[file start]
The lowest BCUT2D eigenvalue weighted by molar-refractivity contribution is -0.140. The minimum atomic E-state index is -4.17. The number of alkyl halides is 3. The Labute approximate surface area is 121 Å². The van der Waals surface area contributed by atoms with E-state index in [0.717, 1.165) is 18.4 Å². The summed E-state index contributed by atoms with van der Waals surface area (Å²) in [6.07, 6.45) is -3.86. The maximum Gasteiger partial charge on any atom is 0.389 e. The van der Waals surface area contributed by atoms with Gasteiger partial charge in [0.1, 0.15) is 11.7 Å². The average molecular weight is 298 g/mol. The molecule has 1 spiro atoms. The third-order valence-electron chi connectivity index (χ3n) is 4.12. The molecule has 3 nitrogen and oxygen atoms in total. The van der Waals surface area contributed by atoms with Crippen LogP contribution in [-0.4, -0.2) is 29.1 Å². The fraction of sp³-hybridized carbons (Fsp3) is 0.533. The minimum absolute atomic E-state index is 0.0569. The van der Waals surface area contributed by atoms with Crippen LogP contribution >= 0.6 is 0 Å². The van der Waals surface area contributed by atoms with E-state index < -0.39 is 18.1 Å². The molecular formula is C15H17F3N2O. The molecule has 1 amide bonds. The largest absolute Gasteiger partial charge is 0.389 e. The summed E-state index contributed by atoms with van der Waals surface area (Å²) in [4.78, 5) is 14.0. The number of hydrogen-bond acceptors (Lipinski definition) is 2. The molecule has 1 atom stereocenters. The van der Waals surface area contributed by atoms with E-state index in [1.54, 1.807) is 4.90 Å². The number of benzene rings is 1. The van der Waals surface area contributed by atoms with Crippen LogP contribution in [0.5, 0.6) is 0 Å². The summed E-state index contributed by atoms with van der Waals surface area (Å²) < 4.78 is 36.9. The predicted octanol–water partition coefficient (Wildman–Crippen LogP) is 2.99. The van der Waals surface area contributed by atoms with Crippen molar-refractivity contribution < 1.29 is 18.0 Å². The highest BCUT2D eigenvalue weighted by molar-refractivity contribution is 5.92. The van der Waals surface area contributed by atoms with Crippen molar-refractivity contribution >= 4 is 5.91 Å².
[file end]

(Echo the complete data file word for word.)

The lowest BCUT2D eigenvalue weighted by molar-refractivity contribution is -0.140. The minimum atomic E-state index is -4.17. The number of alkyl halides is 3. The Labute approximate surface area is 121 Å². The van der Waals surface area contributed by atoms with E-state index in [0.717, 1.165) is 18.4 Å². The summed E-state index contributed by atoms with van der Waals surface area (Å²) in [6.07, 6.45) is -3.86. The maximum Gasteiger partial charge on any atom is 0.389 e. The van der Waals surface area contributed by atoms with Gasteiger partial charge in [0.1, 0.15) is 11.7 Å². The average molecular weight is 298 g/mol. The molecule has 1 spiro atoms. The third-order valence-electron chi connectivity index (χ3n) is 4.12. The molecule has 3 nitrogen and oxygen atoms in total. The van der Waals surface area contributed by atoms with Crippen LogP contribution in [-0.4, -0.2) is 29.1 Å². The fraction of sp³-hybridized carbons (Fsp3) is 0.533. The minimum absolute atomic E-state index is 0.0569. The van der Waals surface area contributed by atoms with Crippen LogP contribution >= 0.6 is 0 Å². The van der Waals surface area contributed by atoms with E-state index < -0.39 is 18.1 Å². The molecular formula is C15H17F3N2O. The molecule has 1 amide bonds. The largest absolute Gasteiger partial charge is 0.389 e. The summed E-state index contributed by atoms with van der Waals surface area (Å²) in [4.78, 5) is 14.0. The number of hydrogen-bond acceptors (Lipinski definition) is 2. The molecule has 1 atom stereocenters. The van der Waals surface area contributed by atoms with E-state index in [1.54, 1.807) is 4.90 Å². The number of benzene rings is 1. The van der Waals surface area contributed by atoms with Crippen LogP contribution in [0.5, 0.6) is 0 Å². The summed E-state index contributed by atoms with van der Waals surface area (Å²) < 4.78 is 36.9. The predicted octanol–water partition coefficient (Wildman–Crippen LogP) is 2.99. The van der Waals surface area contributed by atoms with Crippen molar-refractivity contribution < 1.29 is 18.0 Å². The highest BCUT2D eigenvalue weighted by molar-refractivity contribution is 5.92. The van der Waals surface area contributed by atoms with Crippen molar-refractivity contribution >= 4 is 5.91 Å².